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Filed under: Uncategorized
August 15th, 2012
11:06 AM ET

Dallas mayor declares emergency as West Nile virus spreads

Dallas Mayor Mike Rawlings declared Wednesday that the city is facing an emergency as the West Nile virus spreads, killing at least 14 people in Texas and 26 nationwide, according to the Centers for Disease Control and Prevention.

The Dallas declaration clears the way for aerial spraying to kill the infected mosquitos that carry the disease.

The United States is experiencing its biggest spike in West Nile virus since 2004, with 241 cases of the disease reported nationwide this year so far, including four deaths, health officials said last weekend, before the latest totals.

Of the 42 states that have reported infections in people, birds or mosquitoes, 80% of them have been in Texas, Mississippi and Oklahoma, the U.S. Centers for Disease Control and Prevention said in a statement. The CDC listed a breakdown of infections by state.

"It is not clear why we are seeing more activity than in recent years," said Marc Fischer, a CDC medical epidemiologist. "Regardless of the reasons for the increase, people should be aware of the West Nile virus activity in their area and take action to protect themselves and their family."

The virus is transmitted through infected mosquitoes.

In the United States, most infections occur between June and September, and peak in August, according to the CDC.

Symptoms include fever, headache, body aches, joint pains, vomiting, diarrhea or rash.

"Less than 1% develop a serious neurologic illness such as encephalitis or meningitis (inflammation of the brain or surrounding tissues)," the CDC said.

Those at greater risk are people older than 50 and those with conditions such as cancer, diabetes and kidney disease, or with organ transplants.

There are no medications to treat West Nile virus or vaccines to prevent infection. People with milder illnesses typically recover on their own, but those more seriously affected may need hospital care.

Health experts say prevention measures include avoiding mosquito bites, using insect repellant and getting rid of insect breeding sites.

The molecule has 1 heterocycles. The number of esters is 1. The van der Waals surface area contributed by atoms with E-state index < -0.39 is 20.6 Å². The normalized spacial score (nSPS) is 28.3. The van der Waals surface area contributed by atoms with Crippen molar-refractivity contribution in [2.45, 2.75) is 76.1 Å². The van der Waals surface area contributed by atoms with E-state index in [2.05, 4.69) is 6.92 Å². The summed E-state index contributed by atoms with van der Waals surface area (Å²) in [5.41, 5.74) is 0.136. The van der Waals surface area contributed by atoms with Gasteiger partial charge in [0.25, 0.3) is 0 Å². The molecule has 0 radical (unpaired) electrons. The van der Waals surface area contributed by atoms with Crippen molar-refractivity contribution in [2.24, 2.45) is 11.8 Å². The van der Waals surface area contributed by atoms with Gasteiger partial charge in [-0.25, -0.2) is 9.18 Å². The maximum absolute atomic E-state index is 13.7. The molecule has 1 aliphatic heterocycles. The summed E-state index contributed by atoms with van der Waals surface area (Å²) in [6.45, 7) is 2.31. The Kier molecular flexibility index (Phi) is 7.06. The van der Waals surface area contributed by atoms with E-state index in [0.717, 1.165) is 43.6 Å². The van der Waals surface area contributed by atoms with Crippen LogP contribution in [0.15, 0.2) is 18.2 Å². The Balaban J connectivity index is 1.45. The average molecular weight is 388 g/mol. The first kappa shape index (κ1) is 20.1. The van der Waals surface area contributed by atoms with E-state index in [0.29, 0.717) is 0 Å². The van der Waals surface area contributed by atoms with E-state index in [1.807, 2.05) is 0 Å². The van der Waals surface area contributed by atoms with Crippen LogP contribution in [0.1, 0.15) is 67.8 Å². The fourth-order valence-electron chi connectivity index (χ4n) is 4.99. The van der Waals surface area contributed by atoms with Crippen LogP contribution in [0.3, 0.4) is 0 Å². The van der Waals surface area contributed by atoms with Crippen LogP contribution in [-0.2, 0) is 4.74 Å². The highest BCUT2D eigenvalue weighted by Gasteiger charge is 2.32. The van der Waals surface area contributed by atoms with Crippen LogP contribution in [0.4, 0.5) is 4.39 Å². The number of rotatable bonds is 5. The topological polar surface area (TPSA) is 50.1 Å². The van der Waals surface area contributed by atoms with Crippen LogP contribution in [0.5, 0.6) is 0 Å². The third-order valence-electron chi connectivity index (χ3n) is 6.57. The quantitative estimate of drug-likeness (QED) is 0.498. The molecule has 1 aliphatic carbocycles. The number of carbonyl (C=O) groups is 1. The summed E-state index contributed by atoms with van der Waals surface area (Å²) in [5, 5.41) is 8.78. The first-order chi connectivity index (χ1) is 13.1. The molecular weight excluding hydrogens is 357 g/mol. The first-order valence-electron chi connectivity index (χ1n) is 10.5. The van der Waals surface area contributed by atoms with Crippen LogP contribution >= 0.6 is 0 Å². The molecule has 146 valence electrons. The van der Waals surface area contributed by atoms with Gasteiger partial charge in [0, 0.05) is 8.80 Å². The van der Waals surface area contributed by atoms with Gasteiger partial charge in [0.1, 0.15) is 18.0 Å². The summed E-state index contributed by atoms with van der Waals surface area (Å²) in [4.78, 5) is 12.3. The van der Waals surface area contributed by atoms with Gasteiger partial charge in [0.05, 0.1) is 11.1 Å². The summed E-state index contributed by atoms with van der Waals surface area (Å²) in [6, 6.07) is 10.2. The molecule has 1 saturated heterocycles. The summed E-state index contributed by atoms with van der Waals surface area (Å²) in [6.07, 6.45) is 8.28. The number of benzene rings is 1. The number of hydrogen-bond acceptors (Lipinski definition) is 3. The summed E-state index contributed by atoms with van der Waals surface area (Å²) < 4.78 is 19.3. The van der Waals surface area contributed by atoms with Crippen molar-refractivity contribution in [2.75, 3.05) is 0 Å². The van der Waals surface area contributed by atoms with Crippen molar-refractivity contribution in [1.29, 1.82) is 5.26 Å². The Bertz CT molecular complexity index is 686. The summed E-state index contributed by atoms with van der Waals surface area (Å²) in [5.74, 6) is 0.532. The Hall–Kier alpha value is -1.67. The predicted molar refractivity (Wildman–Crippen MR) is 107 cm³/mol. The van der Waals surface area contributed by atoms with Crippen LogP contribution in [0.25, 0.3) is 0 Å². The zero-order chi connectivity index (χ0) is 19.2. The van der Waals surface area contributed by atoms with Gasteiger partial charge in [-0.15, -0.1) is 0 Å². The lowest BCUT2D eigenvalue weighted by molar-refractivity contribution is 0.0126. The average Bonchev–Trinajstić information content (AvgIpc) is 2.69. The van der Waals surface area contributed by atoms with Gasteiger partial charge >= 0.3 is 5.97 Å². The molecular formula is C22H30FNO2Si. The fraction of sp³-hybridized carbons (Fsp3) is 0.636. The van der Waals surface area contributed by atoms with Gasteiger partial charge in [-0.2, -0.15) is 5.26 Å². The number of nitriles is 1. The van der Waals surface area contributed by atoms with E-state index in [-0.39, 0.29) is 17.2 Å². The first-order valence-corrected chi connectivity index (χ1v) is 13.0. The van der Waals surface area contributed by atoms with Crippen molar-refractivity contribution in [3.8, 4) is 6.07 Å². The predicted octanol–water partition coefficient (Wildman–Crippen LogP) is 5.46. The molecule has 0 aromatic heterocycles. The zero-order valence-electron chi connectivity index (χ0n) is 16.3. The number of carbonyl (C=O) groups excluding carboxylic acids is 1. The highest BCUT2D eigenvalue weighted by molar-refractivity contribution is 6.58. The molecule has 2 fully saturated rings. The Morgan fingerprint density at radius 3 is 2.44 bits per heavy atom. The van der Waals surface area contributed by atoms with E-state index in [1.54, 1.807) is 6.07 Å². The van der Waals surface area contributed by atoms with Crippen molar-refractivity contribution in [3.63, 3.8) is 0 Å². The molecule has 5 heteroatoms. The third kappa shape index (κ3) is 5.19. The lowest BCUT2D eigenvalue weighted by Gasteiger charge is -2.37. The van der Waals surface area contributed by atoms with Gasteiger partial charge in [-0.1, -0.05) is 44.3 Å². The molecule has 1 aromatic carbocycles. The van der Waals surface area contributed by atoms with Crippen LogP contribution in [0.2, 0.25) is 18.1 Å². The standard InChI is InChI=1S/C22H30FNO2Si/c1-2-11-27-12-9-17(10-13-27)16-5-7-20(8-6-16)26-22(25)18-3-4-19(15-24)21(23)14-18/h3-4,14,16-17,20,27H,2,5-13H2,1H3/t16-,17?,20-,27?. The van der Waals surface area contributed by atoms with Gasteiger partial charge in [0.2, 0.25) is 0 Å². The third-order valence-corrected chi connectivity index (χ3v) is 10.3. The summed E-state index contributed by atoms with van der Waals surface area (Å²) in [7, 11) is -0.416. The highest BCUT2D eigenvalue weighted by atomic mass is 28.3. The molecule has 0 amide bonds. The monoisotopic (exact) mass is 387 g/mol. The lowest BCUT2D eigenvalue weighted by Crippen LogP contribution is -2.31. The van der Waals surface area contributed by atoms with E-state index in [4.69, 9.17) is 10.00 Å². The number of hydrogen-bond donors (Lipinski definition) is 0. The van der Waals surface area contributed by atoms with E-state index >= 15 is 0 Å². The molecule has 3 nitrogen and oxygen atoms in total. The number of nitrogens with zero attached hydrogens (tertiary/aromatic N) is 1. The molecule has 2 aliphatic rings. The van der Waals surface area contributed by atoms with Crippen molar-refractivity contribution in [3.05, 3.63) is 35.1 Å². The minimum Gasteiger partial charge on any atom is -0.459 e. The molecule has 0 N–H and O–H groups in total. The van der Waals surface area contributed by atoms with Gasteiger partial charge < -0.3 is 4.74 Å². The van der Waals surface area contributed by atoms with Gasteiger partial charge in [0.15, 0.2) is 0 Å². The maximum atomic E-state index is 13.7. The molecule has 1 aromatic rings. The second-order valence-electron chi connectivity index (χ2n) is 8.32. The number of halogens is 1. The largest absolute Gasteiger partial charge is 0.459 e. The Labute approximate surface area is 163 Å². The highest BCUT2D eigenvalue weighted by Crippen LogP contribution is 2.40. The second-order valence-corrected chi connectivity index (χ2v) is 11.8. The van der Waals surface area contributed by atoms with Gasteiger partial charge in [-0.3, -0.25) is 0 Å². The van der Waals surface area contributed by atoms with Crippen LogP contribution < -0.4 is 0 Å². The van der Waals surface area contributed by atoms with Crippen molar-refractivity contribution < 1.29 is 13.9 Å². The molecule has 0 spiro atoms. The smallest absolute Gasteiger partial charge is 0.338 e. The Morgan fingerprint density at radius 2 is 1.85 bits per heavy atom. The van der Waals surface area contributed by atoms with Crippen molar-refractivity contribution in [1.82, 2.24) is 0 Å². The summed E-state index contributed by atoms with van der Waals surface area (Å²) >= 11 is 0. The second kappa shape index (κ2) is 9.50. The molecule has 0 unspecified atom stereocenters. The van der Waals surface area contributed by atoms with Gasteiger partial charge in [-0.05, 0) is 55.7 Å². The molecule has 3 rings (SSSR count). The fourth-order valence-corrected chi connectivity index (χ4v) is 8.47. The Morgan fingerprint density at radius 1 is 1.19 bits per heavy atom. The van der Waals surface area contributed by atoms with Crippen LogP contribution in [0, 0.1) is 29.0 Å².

Symptoms of West Nile virus

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Filed under: Texas
Prince Philip taken to hospital, Buckingham Palace says
Prince Philip is seen during the Queen's Diamond Jubilee celebration in July.
August 15th, 2012
11:05 AM ET

Prince Philip taken to hospital, Buckingham Palace says

Britain's Prince Philip, husband of Queen Elizabeth II, was taken to Aberdeen Royal Infirmary in Scotland on Wednesday afternoon as a precautionary measure, Buckingham Palace said.

It is not yet clear what has caused the concern for the 91-year-old Duke of Edinburgh, who was out and about on the Isle of Wight, off the south coast of England, earlier this week.

Prince Philip has suffered a couple of health scares in the past year.

He received hospital treatment for a bladder infection in June, after falling ill during events to mark the queen's diamond jubilee.

In December, he spent four nights in a hospital over the Christmas period for treatment of a blocked coronary artery.

The longest-serving consort in British history, Philip married then-Princess Elizabeth in November 1947 in Westminster Abbey.

Born the prince of Greece and Denmark on the Greek island of Corfu in 1921, Philip left Greece with his family when he was 18 months old after King Constantine was forced to abdicate the throne

following a revolution. The family moved to Paris and then to England in 1928. Philip also went to school in Germany.

Philip renounced his Greek title when he became a naturalized British subject in 1947.

- CNN's Max Foster contributed to this report.

August 15th, 2012
07:38 AM ET

Wednesday's live events

The two major parties will come together in the next few weeks to make their presidential tickets official. Live is your home for all the action from the Republican and Democratic National Conventions.